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U.S. says to propose U.N. sanctions regime for South

(Reuters) - The U.S. delegation to the United Nations informed members of the Security Council on Tuesday that it will circulate a draft resolution establishing an international sanctions regime for conflict-torn South Sudan, a U.S. official said on Tuesday.

"The resolution will establish a mechanism for targeting individuals undermining South Sudan's political stability and abusing human rights," the official said on condition of anonymity.


Saturday, November 22, 2014

Nations are not built by whiners


South Sudanese still have, by and large, a very long way to go when it comes to development of a unifying, enduring sense of nationhood or statehood. As things stand now, we are merely a collection of tribal nationalities with conflicting interests.  In the past, our only unifying factors were our common struggle against the oppression from Khartoum and the fact that we were enclosed by the same geopolitical boundary set by the colonial dividers of Africa in 18th and 19th centuries.
The gravest onus is now on us to create a sense of ‘South Sudan-ness’; an identity that’d make an Acholi of South Sudan identify more with Zande of South Sudan rather than with Acholi in Uganda. This is by no means an easy task; however, it’s a task we’ve neglected in vain search for tribal voice and hegemony. We’ve become a nation of whiners, who offer nothing by way of alternative solutions.

Whining, polemics and acrimonious writs have become our source of solace. We keyboard divisive pomposity and verbosity that make us feel good about ourselves but at the end of the day contribute towards the divisiveness the same writing was supposed to combat. With no doubt, this has become an oxymoron that typifies what it means to be a South Sudanese; an that’s a sense of self we wouldn’t want to be our defining identity.

Everyone in South Sudan has become a whiner!
The President of the country and his officials have become nothing but a bunch of whiners, who believe everything that’s wrong with South Sudan isn’t their incompetence but a work of some evil man called Riek Machar. The officials whine about international community favoring rebels, about UNMISS siding with Riek’s forces, about journalists siding with rebels, about IGAD’s impartiality, about the venue of the ‘Peace Talks’ and about everything!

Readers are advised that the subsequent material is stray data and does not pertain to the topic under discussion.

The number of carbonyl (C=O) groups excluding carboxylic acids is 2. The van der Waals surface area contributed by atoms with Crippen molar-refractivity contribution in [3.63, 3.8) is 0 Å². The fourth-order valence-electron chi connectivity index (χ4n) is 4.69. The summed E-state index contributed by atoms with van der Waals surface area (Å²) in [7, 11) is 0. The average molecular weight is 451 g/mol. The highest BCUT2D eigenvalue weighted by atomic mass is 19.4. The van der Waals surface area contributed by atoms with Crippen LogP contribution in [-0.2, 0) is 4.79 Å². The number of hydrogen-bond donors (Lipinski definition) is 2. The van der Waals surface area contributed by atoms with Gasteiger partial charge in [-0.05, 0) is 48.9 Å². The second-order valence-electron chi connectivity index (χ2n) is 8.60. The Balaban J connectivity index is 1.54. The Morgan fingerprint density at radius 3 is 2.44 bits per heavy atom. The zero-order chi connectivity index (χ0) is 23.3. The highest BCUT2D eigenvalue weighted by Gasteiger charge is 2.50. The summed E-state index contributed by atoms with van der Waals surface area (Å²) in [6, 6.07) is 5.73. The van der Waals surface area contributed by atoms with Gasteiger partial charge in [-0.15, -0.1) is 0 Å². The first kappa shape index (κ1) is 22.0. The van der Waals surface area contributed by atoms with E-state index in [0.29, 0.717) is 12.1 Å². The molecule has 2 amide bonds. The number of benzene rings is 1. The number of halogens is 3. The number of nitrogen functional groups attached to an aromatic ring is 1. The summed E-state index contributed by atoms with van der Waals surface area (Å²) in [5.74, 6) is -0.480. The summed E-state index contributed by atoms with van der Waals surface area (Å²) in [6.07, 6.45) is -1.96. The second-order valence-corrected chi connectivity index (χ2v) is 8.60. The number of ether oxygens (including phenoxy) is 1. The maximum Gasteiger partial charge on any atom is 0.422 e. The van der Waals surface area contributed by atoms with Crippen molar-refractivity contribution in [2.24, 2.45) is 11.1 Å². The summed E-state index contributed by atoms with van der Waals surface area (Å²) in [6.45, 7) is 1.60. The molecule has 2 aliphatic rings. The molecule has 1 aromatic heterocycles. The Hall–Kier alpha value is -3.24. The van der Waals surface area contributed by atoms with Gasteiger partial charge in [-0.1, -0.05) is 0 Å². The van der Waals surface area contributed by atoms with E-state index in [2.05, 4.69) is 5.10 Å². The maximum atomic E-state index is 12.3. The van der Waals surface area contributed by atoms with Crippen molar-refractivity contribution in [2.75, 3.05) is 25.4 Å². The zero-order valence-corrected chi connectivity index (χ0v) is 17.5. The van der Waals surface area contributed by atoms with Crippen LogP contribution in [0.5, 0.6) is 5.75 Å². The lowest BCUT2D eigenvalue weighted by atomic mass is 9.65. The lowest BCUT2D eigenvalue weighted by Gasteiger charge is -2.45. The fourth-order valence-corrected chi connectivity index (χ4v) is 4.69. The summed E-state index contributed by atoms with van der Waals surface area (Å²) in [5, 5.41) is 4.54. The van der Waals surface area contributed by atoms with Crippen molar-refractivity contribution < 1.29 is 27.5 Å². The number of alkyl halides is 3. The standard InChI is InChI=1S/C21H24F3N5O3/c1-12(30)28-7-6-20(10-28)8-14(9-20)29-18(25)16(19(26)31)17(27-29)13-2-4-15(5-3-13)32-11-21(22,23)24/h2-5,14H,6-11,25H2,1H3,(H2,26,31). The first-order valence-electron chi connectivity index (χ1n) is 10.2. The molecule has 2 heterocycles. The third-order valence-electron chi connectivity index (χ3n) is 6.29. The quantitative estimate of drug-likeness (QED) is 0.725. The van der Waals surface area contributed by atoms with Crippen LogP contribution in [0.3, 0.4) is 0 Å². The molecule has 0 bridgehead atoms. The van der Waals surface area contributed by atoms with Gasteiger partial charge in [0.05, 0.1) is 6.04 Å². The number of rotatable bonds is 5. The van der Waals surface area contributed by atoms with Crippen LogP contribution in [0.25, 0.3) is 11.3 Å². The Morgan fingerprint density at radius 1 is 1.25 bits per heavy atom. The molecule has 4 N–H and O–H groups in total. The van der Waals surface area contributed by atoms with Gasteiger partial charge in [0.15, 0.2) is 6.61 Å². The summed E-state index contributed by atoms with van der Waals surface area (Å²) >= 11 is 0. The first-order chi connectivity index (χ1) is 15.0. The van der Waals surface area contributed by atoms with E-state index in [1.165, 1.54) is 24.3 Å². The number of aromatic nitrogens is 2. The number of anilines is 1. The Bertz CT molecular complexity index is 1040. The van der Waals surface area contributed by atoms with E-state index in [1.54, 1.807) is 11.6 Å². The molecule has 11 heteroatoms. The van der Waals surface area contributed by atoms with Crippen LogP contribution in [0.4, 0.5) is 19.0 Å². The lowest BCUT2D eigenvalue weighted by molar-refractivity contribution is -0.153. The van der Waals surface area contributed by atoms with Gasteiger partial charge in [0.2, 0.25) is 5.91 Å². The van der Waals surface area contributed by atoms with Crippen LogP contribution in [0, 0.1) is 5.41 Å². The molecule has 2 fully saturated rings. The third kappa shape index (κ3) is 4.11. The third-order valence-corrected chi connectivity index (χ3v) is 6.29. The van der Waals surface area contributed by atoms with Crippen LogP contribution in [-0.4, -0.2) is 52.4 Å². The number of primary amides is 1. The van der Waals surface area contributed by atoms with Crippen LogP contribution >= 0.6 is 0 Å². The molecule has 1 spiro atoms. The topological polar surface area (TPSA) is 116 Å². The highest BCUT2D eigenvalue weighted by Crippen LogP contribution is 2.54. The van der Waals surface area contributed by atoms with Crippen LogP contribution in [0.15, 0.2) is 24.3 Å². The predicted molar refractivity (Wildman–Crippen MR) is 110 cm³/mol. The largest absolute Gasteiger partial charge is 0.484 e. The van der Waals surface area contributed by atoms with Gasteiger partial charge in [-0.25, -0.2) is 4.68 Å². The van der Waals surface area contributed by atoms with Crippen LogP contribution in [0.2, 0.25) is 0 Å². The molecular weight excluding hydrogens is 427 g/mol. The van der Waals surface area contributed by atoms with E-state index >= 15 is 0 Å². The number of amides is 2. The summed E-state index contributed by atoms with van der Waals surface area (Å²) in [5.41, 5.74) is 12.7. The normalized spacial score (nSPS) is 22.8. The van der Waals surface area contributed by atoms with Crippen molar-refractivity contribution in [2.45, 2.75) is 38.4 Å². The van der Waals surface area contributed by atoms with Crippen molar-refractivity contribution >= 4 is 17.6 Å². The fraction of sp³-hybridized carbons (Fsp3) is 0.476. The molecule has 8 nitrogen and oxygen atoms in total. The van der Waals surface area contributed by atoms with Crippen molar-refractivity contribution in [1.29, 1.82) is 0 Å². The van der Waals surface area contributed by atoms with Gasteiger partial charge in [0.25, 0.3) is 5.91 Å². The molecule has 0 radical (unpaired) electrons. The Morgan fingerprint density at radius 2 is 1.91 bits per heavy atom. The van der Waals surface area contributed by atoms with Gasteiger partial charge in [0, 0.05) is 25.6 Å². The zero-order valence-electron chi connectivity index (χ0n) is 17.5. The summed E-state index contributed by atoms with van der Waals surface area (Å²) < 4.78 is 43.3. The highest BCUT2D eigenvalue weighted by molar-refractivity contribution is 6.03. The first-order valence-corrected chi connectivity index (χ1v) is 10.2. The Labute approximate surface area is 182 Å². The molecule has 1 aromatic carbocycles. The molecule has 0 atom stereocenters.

Respectable leaders don’t just whine incessantly. They only point out all the obstacles and problems they face and then rush to suggest workable solutions and alternatives. If these whiners say anything as an alternative, it’s always something that benefits them. South Sudanese citizens only feature as pawns in the leaders’ quest for power and wealth.
The rebels, who present themselves as a clean alternative to the government, are nothing but another bunch of the same: opportunistic whiners. They whine about President Kiir remaining president, about IGAD’s partiality, about government atrocities while forgetting their own atrocities, about Nuer marginalization when Nuer still stand next to Kiir and fight against fellow Nuer who are part of government’s forces, about dictatorship when they were part of the same system they just left…etc.

If the rebels think they are a formidable alternative to the government then why is it that we only hear the problem stalling the talks being the issue of power-sharing? Why is it the question of who’s to have what powers that’s the problem? Why’s anything in the interest of the citizens taking back stage?
We’ve seen so far what the rebels are! They’ve whined their way from complaints about internal reforms within SPLM to their claim on South Sudanese echelons of power. For the rebels to be seen as credible voice fighting on behalf of South Sudanese citizens, it has to be clear at the talks that they represent the people.

And South Sudanese tribes have mastered the art of whining. The Jieeng whine about Nuer being prone to violent rebellion and Riek Machar being the ultimate killer while forgetting the atrocities committed by a government controlled largely by Jieeng men. Jieeng’s self-righteousness has a lot to do with everything that’s wrong in South Sudan.
Nuer too complain about being marginalized by the Jieeng while Nuer officials still hold senior positions in both the government and the rebellion. The third most powerful man in South Sudan, Magok Rundial, the current speaker of the national assembly, is a Nuer. While hundreds of Nuer civilians were brutally massacred in cold-blood by government’s forces in Juba in December, it’s always prudent to remember that Nuer forces, let by the notorious White Army, have also committed atrocities. There’s respect in accepting one’s wrongs before labelling accusations on others.